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Credit: Georgia Ray

Studies conducted by Penn assistant professor Mary Regina Boland found links between the environmental conditions of a person's birth month and a variety of health conditions, Penn Medicine News reported.

Boland, an informatics professor, began researching links between a person's birth month and their risk of health conditions in 2015 at Columbia University. She examined the birth dates of more than one million patients treated over 14 years in New York City and discovered links between birth month and a variety of cardiovascular, respiratory, and neurological diseases, Penn Medicine News reported. 

In 2017, Boland published a larger study of more than 10 million patients in three countries and was able to connect disease risk to the environmental factors present during a person's birth month, such as climate and pollution, according to Penn Medicine News. 

“I think the major takeaway is that environmental exposures can affect your body in ways that you may not expect,” Boland said. “It’s very possible that climate change could affect how many grandchildren you’ll have. That’s something you’re probably not thinking about.”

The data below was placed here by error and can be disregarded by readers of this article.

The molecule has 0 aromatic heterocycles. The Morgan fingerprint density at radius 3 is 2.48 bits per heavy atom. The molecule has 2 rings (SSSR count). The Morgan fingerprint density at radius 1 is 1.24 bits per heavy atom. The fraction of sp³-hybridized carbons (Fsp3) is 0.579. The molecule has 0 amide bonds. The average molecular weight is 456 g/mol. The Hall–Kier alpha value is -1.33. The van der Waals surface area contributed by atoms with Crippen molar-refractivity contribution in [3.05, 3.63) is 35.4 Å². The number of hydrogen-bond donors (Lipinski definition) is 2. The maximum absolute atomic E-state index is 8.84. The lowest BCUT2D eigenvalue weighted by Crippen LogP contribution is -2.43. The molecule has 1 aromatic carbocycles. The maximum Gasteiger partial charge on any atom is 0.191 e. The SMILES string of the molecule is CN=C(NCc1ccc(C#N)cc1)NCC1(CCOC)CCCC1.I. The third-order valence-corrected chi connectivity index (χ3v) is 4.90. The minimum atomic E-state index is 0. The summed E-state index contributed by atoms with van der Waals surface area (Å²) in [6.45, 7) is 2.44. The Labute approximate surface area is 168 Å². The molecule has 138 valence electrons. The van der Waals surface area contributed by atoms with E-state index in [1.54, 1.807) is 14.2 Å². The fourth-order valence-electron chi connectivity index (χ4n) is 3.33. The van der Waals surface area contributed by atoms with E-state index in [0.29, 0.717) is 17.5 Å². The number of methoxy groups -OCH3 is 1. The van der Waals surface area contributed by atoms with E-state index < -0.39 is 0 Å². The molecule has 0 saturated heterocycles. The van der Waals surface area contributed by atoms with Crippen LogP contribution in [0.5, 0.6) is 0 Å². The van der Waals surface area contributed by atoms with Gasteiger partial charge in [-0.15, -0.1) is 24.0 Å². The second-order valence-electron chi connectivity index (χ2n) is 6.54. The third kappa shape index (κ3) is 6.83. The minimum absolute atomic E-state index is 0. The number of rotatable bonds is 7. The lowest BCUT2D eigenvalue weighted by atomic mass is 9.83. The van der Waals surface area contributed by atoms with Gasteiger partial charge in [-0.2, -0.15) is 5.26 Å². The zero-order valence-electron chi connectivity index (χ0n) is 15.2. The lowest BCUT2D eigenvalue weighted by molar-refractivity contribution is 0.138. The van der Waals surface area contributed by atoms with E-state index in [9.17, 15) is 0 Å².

She discovered links between exposures to carbon monoxide and fine air particulates during the first trimester and increased risk of health conditions like depressive disorder and atrial fibrillation, respectively, Penn Medicine News reported. She also found a link between decreased exposure to sunlight during the third trimester and an increased risk of type 2 diabetes.

“One example of this that is very well studied is the exposure to dust mites in the first three months and the link between asthma,” Columbia professor and co-author of Boland's study Nicholas Tatonetti told the Washington Post. “Once we identify [the connections] we can make recommendations about lifestyle choices and how to have a healthy child. Right now we don’t know that; we’re just starting the analysis.”

Boland told The Washington Post that the studies were partially made possible by the Affordable Care Act, which requires certain public health records to be collected on a daily basis in the country.

“In the future, there will be an unprecedented amount of data that will be available to use to for these kind of analysis,” Boland added.